Each page is laid out clearly with brightly coloured images, as well as helpful tips displayed in either a different coloured font, or outlined with coloured boxes. It is super easy to navigate through the book, and my only complaint would be that the page numbers may be a little hard to read for some people on the yellow background.

If you have played any of the North Sea games, you will have no difficulty at all in learning the iconography in this game as it is very similar. All the symbols used are very clean and simple, and the game itself is really easy to pick up, regardless of whether you have played any other Garphill games.

The extra book outlining card abilities is handy, except it seems weird that this much effort went into making an entire book, but the game came with a bunch of promos which aren’t in the book. This means that during the game, you may go to look up the card ability, not be able to find it, and have to go online to look it up. Shem has made a printout available, but it is just not ideal to have the book, and separate bits of paper. I know that this is often the case with promo cards in other games, however the cards I am referring to would have been designed at the same time as the game, so they weren’t produced after the game had already been released.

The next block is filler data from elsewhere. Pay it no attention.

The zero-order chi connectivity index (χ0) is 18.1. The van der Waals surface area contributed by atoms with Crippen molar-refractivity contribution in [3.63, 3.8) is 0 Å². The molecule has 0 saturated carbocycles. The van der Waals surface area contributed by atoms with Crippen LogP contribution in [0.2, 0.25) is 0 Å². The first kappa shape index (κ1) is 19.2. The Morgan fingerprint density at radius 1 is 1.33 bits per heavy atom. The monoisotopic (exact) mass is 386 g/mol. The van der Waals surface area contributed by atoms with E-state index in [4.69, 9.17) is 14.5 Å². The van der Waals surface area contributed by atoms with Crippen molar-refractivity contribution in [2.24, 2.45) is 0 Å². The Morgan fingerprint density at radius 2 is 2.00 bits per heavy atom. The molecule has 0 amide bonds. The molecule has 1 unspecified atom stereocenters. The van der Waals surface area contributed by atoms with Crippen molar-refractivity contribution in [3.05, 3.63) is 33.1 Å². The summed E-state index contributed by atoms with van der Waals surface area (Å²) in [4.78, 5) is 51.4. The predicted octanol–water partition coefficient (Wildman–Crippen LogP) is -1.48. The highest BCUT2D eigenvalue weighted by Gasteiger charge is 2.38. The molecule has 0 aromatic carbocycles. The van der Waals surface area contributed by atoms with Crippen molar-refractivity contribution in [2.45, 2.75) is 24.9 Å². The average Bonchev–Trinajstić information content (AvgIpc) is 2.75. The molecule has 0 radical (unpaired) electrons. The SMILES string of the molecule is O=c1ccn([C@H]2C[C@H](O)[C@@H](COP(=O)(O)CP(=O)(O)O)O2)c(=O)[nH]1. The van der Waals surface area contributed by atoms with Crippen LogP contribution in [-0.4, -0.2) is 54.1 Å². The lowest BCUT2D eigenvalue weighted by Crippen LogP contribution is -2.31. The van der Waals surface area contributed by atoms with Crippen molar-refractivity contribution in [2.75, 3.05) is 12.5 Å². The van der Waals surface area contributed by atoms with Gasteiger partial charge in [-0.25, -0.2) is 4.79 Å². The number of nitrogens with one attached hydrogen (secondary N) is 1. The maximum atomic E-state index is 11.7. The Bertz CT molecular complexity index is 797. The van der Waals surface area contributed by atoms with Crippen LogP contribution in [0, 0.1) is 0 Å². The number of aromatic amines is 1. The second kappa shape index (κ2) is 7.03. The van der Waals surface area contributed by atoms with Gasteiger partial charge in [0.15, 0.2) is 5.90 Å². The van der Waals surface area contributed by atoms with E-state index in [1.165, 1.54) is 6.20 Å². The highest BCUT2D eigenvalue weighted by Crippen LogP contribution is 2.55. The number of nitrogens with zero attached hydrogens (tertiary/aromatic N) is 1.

Components

It is difficult to fault components in any game produced by Garphill. Rather than having stretch goals like other Kickstarters, games released feature good quality components from the start. This means thick cardstock, custom shaped wooden pieces, and usually metal coins as well.

There are so many player mats in this game! Each colour comes with 2 double sided characters to choose from, with one side including a variable player power option as well. Characters all have different starting bonuses, with some leading a more prestigious life than others…

The images above show just some of the amazing artwork featured on both the apprentice and building cards. The iconography is so clear and easy to decipher while maximising the gorgeous artwork on every card.

There are also a bunch more cards in the game for solo play, resource multipliers, market cards and different objective cards, all made from high quality linen finish, ivory core cardstock.